According to an analysis conducted by Anand Lal Shimpi of tech site AnandTech, Apple has released a new iteration of the iPad 2 hardware that positively impacts the battery life of the tablet. Dubbed the “iPad 2,4″ based on the three previous versions of the tablet, Apple has shifted from a 45-nanometer, dual-core A5 processor to a 32-nanometer version of the chip. Approximately 40 percent smaller than the 45-nanometer chip, the 32-nanometer version is also the same chip that’s being used within the most recent version of the Apple TV according to Chipworks. The performance of the chip is identical to the previous 45-nanometer version, but the alteration in design decreases power consumption in addition to running slightly cooler than the previous version.
Specific to battery life, AnandTech’s tests indicate that users of the “iPad 2,4″ will potentially get an extra two hours of battery life if they are primarily using it for Web surfing, watching movies or playing games. The iPad 2 already gets “up to 10 hours of surfing the web on Wi-Fi, watching video, or listening to music,” according to Apple’s site.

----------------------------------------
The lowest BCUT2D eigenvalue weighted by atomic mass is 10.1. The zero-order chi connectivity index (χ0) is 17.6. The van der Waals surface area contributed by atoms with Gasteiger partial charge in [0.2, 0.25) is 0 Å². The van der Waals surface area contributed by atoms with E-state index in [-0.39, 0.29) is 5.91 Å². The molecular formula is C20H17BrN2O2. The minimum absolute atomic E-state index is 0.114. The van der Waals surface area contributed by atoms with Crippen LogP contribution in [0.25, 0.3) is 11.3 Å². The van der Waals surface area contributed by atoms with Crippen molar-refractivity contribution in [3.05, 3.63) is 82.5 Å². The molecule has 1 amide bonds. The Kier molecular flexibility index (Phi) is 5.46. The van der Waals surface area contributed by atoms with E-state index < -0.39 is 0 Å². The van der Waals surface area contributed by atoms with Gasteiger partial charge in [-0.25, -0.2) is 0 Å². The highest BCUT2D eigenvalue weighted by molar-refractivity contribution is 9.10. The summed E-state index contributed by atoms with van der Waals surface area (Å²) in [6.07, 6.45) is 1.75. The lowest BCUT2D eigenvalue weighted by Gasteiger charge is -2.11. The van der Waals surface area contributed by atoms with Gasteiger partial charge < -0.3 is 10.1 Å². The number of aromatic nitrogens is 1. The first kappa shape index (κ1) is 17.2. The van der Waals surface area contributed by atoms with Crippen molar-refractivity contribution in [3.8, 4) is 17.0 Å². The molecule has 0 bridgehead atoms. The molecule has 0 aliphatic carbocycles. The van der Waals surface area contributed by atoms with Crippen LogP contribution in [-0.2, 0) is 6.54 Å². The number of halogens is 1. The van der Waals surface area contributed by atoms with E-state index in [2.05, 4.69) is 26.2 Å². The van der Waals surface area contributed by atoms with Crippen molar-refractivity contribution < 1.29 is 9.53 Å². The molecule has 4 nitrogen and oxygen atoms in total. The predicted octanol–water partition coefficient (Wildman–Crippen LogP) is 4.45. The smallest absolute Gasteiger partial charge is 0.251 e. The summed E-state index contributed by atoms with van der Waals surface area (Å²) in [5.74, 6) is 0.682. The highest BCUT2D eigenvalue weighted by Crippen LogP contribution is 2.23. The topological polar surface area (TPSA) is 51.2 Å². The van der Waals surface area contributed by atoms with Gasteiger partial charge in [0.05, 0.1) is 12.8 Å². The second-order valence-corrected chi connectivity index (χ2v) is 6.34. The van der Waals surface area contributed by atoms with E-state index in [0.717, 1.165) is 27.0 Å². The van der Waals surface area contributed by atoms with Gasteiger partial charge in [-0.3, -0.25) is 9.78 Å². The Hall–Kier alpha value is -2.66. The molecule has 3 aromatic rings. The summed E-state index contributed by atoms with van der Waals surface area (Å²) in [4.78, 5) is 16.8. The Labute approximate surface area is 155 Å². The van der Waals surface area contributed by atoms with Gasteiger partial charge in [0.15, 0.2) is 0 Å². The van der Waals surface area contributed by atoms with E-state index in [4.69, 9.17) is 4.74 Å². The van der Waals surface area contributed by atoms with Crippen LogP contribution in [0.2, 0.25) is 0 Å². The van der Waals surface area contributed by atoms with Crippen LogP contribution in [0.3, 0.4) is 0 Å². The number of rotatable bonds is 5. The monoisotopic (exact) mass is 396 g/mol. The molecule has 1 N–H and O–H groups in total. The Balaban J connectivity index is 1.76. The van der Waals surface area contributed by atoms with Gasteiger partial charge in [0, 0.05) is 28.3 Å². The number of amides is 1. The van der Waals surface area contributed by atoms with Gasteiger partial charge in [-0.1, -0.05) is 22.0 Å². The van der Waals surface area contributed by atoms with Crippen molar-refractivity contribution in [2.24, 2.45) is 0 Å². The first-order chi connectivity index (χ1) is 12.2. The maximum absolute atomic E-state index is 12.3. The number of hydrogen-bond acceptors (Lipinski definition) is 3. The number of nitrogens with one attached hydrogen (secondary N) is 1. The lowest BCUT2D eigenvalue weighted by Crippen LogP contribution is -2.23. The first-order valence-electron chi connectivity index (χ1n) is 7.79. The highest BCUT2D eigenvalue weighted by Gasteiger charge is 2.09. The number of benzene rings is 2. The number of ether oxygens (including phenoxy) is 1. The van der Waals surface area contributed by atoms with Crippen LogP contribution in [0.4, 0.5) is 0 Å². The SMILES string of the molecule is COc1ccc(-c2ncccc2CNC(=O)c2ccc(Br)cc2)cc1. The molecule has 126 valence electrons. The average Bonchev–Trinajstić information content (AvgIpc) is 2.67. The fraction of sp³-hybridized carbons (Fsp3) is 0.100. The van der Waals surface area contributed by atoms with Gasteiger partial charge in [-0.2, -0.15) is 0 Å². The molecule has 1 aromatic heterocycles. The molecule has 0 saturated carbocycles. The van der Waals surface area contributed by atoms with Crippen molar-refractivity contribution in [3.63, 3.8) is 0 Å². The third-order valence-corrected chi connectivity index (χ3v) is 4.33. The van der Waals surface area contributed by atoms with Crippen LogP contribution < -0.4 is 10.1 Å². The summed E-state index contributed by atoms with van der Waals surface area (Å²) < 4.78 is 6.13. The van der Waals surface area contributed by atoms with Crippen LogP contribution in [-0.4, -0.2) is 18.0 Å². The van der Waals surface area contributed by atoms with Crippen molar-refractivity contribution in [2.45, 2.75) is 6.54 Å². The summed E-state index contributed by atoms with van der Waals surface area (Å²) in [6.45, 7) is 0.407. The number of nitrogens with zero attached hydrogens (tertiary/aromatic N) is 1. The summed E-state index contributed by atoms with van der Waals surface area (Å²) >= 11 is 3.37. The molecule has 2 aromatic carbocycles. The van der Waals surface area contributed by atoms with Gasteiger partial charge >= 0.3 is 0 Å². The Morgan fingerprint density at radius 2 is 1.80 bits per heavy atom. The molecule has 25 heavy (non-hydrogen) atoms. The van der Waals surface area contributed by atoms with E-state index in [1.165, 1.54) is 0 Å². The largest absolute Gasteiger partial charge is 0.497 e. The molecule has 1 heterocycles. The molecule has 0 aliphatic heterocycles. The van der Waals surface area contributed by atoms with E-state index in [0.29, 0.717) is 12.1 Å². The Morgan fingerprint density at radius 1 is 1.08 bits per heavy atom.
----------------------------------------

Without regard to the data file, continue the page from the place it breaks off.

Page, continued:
Shimpi stated “The gains themselves are significant. We measured a 15% increase in our web browsing battery life, a nearly 30% increase in gaming battery life and an 18% increase in video playback battery life. Although Apple hasn’t revised its battery life specs, the iPad 2,4 definitely lasts longer on a single charge than the original iPad 2.”
Attempting to locate one of the new “iPad 2,4″ models may be difficult for the moment as Apple likely has a significant amount of existing iPad 2 tablets to sell. However, Shimpi mentioned that the improved model is preloaded with iOS 5.1 while older iPad 2 models will have iOS 5.0.1 or older. In addition, new iPad 2 owners can purchase an inexpensive iOS application called GeekBench that specifies the version number. While the 45-nanometer dual-core processor is also being used within the iPhone 4S, it’s possible that upgrading the iPad 2 to the 32-nanometer version is an indicator that Apple will shift to the same processor for the next iPhone.